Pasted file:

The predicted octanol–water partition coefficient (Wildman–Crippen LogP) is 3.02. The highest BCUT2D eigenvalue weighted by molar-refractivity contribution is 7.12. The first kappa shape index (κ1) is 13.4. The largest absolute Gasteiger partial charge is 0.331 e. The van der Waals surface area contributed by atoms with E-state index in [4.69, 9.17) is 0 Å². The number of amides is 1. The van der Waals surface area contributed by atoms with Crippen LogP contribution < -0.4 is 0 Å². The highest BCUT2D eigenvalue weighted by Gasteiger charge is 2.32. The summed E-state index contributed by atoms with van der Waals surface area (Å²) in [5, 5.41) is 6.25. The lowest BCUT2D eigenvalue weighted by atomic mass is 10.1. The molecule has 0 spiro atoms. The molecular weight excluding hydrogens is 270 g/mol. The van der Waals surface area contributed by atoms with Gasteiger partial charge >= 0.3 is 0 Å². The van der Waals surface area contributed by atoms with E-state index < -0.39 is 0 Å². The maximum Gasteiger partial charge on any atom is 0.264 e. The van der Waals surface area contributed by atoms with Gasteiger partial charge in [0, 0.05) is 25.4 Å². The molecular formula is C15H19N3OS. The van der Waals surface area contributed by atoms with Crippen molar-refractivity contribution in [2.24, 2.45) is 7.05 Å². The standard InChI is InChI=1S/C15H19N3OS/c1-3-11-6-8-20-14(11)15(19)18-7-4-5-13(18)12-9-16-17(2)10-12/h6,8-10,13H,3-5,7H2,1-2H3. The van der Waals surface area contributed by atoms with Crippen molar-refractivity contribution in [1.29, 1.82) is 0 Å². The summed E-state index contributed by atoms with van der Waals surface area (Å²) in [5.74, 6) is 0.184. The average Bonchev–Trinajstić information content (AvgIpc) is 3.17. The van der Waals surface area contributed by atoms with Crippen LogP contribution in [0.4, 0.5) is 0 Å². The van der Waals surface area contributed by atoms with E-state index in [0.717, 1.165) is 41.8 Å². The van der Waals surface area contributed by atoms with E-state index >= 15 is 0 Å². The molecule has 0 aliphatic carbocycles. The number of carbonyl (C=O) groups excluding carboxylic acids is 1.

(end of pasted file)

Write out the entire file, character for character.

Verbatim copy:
The predicted octanol–water partition coefficient (Wildman–Crippen LogP) is 3.02. The highest BCUT2D eigenvalue weighted by molar-refractivity contribution is 7.12. The first kappa shape index (κ1) is 13.4. The largest absolute Gasteiger partial charge is 0.331 e. The van der Waals surface area contributed by atoms with E-state index in [4.69, 9.17) is 0 Å². The number of amides is 1. The van der Waals surface area contributed by atoms with Crippen LogP contribution < -0.4 is 0 Å². The highest BCUT2D eigenvalue weighted by Gasteiger charge is 2.32. The summed E-state index contributed by atoms with van der Waals surface area (Å²) in [5, 5.41) is 6.25. The lowest BCUT2D eigenvalue weighted by atomic mass is 10.1. The molecule has 0 spiro atoms. The molecular weight excluding hydrogens is 270 g/mol. The van der Waals surface area contributed by atoms with Gasteiger partial charge >= 0.3 is 0 Å². The van der Waals surface area contributed by atoms with E-state index < -0.39 is 0 Å². The maximum Gasteiger partial charge on any atom is 0.264 e. The van der Waals surface area contributed by atoms with Gasteiger partial charge in [0, 0.05) is 25.4 Å². The molecular formula is C15H19N3OS. The van der Waals surface area contributed by atoms with Crippen molar-refractivity contribution in [2.24, 2.45) is 7.05 Å². The standard InChI is InChI=1S/C15H19N3OS/c1-3-11-6-8-20-14(11)15(19)18-7-4-5-13(18)12-9-16-17(2)10-12/h6,8-10,13H,3-5,7H2,1-2H3. The van der Waals surface area contributed by atoms with Crippen molar-refractivity contribution in [1.29, 1.82) is 0 Å². The summed E-state index contributed by atoms with van der Waals surface area (Å²) in [5.74, 6) is 0.184. The average Bonchev–Trinajstić information content (AvgIpc) is 3.17. The van der Waals surface area contributed by atoms with Crippen LogP contribution in [0.4, 0.5) is 0 Å². The van der Waals surface area contributed by atoms with E-state index in [0.717, 1.165) is 41.8 Å². The van der Waals surface area contributed by atoms with E-state index >= 15 is 0 Å². The molecule has 0 aliphatic carbocycles. The number of carbonyl (C=O) groups excluding carboxylic acids is 1.